What should America do about its troubled economy? Sometimes the real world provides the best laboratory for political and economic experiments. Democratic capitalism vs. totalitarian communism? One quick look at East Germany and West Germany in the 1980s or North Korea and South Korea today provides easy analysis of which is the preferable way to create and organize a peaceful and prosperous society.
U.S. Treasury Secretary Timothy Geithner’s meeting with chief financial officers further suggests the White House may push for corporate tax reform. But with unemployment high, President Barack Obama’s efforts to boost growth shouldn’t stop there. More government investment in research and infrastructure is also warranted.
Cato’s Mark Calabria thinks the problem is not people but policy:
MIT Professor Simon Johnson recently argued that Bill Daley’s appointment as Obama’s Chief of Staff signals that “too big to fail”, as it relates to our largest financial institutions, is here to stay. Personally I never thought it was in doubt. With Geithner at Treasury and Dodd-Frank further codifiying “too big to fail”, its been clear for sometime that the bailout net is larger than its ever been, and is not being pulled back.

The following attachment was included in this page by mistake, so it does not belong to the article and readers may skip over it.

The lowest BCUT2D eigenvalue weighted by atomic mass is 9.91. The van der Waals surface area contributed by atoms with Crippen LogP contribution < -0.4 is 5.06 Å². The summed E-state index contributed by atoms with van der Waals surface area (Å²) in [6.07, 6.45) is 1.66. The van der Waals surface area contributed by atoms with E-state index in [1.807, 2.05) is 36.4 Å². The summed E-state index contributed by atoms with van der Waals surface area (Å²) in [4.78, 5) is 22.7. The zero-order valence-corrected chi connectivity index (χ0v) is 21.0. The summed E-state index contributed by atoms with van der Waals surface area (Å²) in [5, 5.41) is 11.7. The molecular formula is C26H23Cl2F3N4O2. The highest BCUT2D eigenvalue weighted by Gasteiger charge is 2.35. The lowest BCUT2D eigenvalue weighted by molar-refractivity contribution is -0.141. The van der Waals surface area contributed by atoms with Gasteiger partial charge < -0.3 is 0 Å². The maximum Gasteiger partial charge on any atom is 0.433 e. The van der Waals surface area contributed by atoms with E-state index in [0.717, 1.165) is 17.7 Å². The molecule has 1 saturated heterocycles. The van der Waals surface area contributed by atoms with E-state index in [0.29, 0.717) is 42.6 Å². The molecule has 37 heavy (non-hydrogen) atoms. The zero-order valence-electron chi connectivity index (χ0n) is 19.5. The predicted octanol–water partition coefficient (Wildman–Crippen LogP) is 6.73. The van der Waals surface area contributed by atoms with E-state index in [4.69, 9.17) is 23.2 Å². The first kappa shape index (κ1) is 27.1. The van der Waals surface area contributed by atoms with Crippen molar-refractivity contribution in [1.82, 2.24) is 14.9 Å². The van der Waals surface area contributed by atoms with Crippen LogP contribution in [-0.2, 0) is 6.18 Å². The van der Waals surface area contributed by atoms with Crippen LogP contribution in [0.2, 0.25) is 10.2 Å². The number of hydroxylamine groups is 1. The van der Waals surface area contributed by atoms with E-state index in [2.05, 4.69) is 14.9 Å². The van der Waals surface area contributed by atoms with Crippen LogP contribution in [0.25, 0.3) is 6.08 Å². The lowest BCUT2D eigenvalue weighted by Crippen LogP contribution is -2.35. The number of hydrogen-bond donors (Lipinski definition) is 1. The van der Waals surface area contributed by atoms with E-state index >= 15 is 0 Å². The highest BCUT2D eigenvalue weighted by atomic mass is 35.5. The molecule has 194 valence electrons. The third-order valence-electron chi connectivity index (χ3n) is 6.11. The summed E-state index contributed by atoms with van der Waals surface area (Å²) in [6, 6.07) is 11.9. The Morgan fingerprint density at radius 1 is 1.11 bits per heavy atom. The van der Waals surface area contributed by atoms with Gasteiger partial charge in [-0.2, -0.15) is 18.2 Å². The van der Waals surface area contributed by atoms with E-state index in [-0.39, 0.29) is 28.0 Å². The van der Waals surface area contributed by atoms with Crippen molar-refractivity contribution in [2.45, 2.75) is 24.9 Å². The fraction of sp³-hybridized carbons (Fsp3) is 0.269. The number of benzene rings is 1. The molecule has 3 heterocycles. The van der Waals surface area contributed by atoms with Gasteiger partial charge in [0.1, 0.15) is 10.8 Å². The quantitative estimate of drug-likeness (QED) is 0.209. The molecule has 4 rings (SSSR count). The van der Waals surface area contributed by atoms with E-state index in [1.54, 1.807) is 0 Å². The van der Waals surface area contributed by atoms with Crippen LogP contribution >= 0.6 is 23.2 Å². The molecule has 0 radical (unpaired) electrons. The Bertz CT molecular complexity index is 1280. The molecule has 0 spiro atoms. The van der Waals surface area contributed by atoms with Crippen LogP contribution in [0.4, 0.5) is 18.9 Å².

The news just gets worse and worse from my home state (via The Tax Foundation):
llinois’ legislature is currently considering an alternative to the initial tax increase proposed last week. Instead of pushing for a 75% increase in the personal income tax and a 49% increase corporate income tax, this proposal would raise the individual income tax rate to 5% and the corporate rate 9.5%. While this proposal is more modest than the first, but it still hurts the competitiveness of Illinois when it comes to maintaining and attracting new business.
Is America becoming less politically stable? A glance at some foreign newspapers would certainly give that impression. This is an important economic question. The global primacy of Treasury bonds and the dollar stems mostly from the nation’s massive economic might. But confidence in U.S. political stability also plays a role. The shooting of Arizona Congresswoman Gabrielle Giffords, though tragic, shouldn’t alter those perceptions — unless freedom of speech suffers.